A.S. Series 77-15
When traditional roughages are in short supply or high in price, other fibrous feed sources for ruminants should be considered if available at a competitive price. One such fibrous material shown to have potential as a ruminant feed is the aspen tree (Populus tremuloids Michx.) harvested in its entire form to include bark, leaves and trunk. The aspen tree is the most widespread tree species in North America and the least utilized. Estimates exceed 6 million acres of mature trees in an area which would include the Black Hills (58,000 acres), the Great Lakes region and the Rock Mountain region. Since the tree responds to harvest by thirtyfold reproduction from the remaining stump and root, it becomes a highly renewable source of fiber. Previously, when aspen wood was properly supplemented to correct nutrient deficiencies such as protein, the final mixed ration was a satisfactory replacement for 80% alfalfa in growing rations for cattle (A.S. Series 76-19).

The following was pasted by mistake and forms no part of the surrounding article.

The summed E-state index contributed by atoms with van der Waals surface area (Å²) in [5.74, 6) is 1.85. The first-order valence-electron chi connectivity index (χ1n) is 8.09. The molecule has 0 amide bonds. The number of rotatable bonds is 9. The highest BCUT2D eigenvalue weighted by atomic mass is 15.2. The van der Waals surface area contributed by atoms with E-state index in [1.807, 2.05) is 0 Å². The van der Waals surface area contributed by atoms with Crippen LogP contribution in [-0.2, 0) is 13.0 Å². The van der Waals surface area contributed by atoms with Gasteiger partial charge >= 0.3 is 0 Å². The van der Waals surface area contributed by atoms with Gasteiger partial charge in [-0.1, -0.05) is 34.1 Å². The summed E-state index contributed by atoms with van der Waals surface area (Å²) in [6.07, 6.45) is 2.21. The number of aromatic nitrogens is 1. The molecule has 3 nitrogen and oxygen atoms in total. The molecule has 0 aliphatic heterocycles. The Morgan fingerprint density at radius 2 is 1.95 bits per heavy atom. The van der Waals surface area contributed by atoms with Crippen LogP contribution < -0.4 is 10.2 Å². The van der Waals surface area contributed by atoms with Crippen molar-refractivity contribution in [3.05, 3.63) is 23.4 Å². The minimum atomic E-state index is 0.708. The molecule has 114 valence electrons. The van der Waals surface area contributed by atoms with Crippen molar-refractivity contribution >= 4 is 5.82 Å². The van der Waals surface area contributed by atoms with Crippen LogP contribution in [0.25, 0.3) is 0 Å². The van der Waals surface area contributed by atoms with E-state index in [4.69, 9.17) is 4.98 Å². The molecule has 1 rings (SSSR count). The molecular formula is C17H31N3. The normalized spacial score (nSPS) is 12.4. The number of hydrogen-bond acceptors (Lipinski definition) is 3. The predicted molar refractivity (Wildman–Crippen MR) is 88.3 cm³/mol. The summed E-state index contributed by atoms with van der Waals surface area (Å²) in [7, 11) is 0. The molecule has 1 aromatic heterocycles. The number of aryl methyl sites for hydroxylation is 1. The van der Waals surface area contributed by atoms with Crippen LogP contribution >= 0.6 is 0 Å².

The objective of this experiment was to further explore the use of aspen as the roughage portion of both growing and finishing rations. An attempt was also made to determine if chicken manure could partially replace soybean meal as a protein supplement in a ration having aspen as a major component.
Number of Pages
Department of Animal Science, Agricultural Experiment Station, South Dakota State University
Kamstra, L. D.; Singh, M.; and Sharps, J., "Utilization of Aspen Trees as Ruminant Feed Component" (1977). South Dakota Cattle Feeders Field Day Proceedings and Research Reports, 1977. 6.